A year ago this week, my collection of short stories was published. But the book really began in January of 1979 with a Smith Corona electric typewriter and a basketball game I did not attend.
My sophomore year in high school, I dreaded weeekends almost as much as I dreaded school days. Both of my oldest friendships had imploded, leaving me with nowhere to sit during lunch and nothing to do once the final bell on Friday had rung. That Christmas, my mother had bought me the typewriter and, in my expansive free time, I began an autobiographical novel which chronicled the friendships I had lost. My idea: once my two friends read this and remember what an amazing time we had together, all will be forgiven. They’ll come back.
So when the extension rang in my bedroom and I interrupted my work to answer it, Tricia’s voice thrilled me. This was the opening. We’d start slow, I’d be apologetic and grateful, and then, eventually, I’d show them these pages. Even when Tricia skipped all small talk and asked for Coletta’s number (it was unlisted and I had been the one who initiated most of our get-togethers) I thought: maybe (hopefully?) they’re planning something for my birthday. Why else ask me for that number and then exclude me from whatever plans they would make?
I hung up the phone and resumed typing. On Monday, Coletta told me they had gone to the basketball game Friday night. Then she shut her locker without making looking at me and headed off down the hall.
I don’t remember when I stopped writing that particular tale, but one farm, four dorm rooms, several apartments, and two houses later, the manuscript is still with me.
By the fall of 1992, I understood very well that stories don’t save relationships. They do save writers, though.
So I sat in front of my Apple IIGS working on a story called “Having Your Italy and Other Realms of Worship.” A few hours away, the man I loved was trying to decide if he still loved me. It happens, right? Couples split apart only to discover how much they absolutely need to be together? The very thing had just happened to a friend of mine and now she was engaged to be married! But even knowing firsthand that happy endings were not necessarily impossible, I knew ours was. The relationship had helped me work through the initial and paralyzing grief of my father’s death, mostly because Dan insisted on spontaneity, on getting outside and filling our days with activity. I could miss my father, but I would still have to paddle the kayak or hike the mountain or scalp Red Sox tickets out the car window as Dan negotiated traffic in Kenmore Square. We were never destined to spend our lives together; I think we both always knew that, and if my teenaged friendship woes taught me anything, they taught me that you move on. You keep finding love and, because of what you have lost, you love a little more deeply the next time around.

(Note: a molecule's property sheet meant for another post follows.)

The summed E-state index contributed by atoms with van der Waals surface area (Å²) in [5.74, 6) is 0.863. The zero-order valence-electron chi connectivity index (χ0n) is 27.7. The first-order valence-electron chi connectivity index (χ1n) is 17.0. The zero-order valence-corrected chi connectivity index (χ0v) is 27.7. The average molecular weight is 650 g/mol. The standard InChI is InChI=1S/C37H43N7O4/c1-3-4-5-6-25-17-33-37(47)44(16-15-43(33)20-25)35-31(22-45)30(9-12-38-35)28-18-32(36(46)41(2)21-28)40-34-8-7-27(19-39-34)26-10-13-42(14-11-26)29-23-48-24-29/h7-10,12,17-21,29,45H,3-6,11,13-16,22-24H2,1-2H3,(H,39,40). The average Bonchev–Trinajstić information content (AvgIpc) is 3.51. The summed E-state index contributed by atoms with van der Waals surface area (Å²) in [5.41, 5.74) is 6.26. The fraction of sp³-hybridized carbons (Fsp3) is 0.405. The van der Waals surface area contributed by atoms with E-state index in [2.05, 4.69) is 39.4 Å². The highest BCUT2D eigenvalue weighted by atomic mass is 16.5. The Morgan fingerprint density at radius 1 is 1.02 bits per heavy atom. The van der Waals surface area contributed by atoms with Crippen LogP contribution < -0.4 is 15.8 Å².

In the winter of 2013, I laid “Having Your Italy” (retitled by the magazine that had eventually accepted it) on my bed along with nine other stories. With the calculator on my phone, I added up the number of pages to see if I had enough for a book, then mailed the manuscript away to AWP’s Grace Paley Prize for Short Fiction. The title came from those moments when my characters look up from what they assumed were normal lives and find themselves surprised at where they’ve landed. When those moments visit me, I sit down and write.
I can’t conceive of a life without telling stories anymore than I can imagine a life without the kind of love I have been lucky enough to have experienced. This month, I will celebrate my own collection and all the stories we can’t help but tell.